Some of the basic data structures that we will be covering today will be Arrays, stacks, queues, linked-lists, and Hash Tables.

Photo Credit: http://bigocheatsheet.

com/Arrays are essentially strings parsed into datapoints by either a specified character length or a separator value.

For example, a .

csv is a file where the array where the values are separated by commas.

As mentioned earlier, excel spreadsheets are large arrays of data that can be easily manipulated.

In python, lists, dictionaries, and tuples are common forms of arrays.

In order to access elements in the array indexes specify certain points in the string where the machine can jump to if specified by its programming.

This makes looping through an array simple and straight forward(making the search algorithms o(n) or O(n/2) for binary search functions).

The downside of an array is that the entire array must be stored in RAM in order to access any of the elements, which limits its size.

Stacks are like arrays except that they follow specific rules in order to speed up the functionality of the data structure.

Stacks always perform CRUD operation on the first element in the data structure.

Think of a Stack like a stack of plates at a buffet line, to load the stack, plates are placed on top of the stack and drawn down in the order in which they are stacked.

Since the operations are only performed on the first element in the array, stack operation tends to be very quick O(1) which operations only affect the first element to O(n) when a stack needs to reindex after an operation.

Queues are similar to stacks but instead of last in first out, it’s first in first out.

Think about a line at a nightclub, the first person in line is the first person into the club and when someone enters the club the next person takes that persons place in line and so forth.

Like stacks, operations are performed on a few points in the array (first and last).

As objects move through the queue, python will need to reindex the entire queue every time an object gets out of the queue, making operations falling between O(1) and O(n).

Linked Lists are data structures that use linked nodes to CRUD data.

A node in a linked list (singly linked list) contains two pieces of data, and object and the location of the next node.

Depending on how the linked list is set up, not all nodes in a linked list need to be open in RAM which makes it less memory intensive than an array.

However, because a node in a linked list only knows where the next node is, binary search operations on a linked list are imposable, which increases the time it takes to traverse a linked list to O(n).

Hashtables are probably the most unique data structure in this group because the data is not in any particular order, but instead in hash buckets.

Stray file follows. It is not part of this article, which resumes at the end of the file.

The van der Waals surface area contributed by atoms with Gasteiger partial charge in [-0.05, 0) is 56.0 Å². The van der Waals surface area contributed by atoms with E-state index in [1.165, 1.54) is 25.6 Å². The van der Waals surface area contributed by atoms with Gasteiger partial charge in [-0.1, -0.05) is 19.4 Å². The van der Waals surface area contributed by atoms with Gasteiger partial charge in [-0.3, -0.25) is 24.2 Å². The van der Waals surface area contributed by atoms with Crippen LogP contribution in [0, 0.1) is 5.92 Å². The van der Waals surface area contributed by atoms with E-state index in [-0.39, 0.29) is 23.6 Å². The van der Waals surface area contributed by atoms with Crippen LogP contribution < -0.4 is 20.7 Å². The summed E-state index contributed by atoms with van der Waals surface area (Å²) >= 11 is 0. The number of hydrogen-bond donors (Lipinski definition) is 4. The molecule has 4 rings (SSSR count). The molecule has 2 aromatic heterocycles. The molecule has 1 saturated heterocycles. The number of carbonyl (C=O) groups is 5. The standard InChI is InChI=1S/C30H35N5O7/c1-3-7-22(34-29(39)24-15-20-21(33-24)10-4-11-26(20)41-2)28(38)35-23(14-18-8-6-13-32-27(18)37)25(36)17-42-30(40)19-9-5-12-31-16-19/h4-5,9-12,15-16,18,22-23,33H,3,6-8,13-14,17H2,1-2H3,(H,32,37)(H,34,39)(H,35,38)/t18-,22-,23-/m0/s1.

Hash tables are key lookup arrays where a key is run through a hash function to point to a location in memory called a hash bucket.

Assuming there are more hash buckets than objects to store in those buckets, hash tables can provide instant search, insert and delete operations on the table giving it an O(1).

However, the number of buckets can be limited and a hash collision occurs when an object pushes another object out of the hashtable buckets.

One way to mitigate such collisions is to use hash tables in tandem with linked lists to make the buckets traversable.

All together now:These data structures are just the building blocks of big data.

In order for us to build our skyscraper to process big data, these data structures will need to be used together to distill large amounts of data into logical conclusions.

Arrays that can have operations run on them individually, the order of those operations can be determined by the order of Queue or Stack.

Hash tables can be used with linked lists to have a large amount of data that is easily accessible, and are used with linked list to avoid hash collisions.

All of these structures are tied into the production environment which can conduct real-time data analytics which backs up real-world decisions and machine learning algorithms to power our data-driven society.

References:Taking that picture of a black hole required massive amounts of dataIn context: Eight radio telescopes trained at the center of the Messier 87 galaxy each recorded 350TB of data per day…www.

techspot.

comBig Data 101: Intro To Probabilistic Data StructuresOftentimes while analyzing big data we have a need to make checks on pieces of data like number of items in thedataconomy.

comA Data Scientist’s Guide to Data Structures & Algorithms, Part 1Note: This is part 1 of a 2-part series.

For the follow-up post, see here.

towardsdatascience.

comA Data Scientist’s Guide to Data Structures & Algorithms, Part 2In my last post, I described Big O notation, why it matters, and common search and sort algorithms and their time…towardsdatascience.

comExcel Memory Limits – Decision ModelsMicrosoft Excel Calculation Secrets and optimization tips, calculation methods, calculation sequence, dependencies and…www.

decisionmodels.

comTaking Hash Tables Off The ShelfTruth time: learning about theoretical things every week can get a bit monotonous.

As much as it’s important to learn…medium.

com.. More details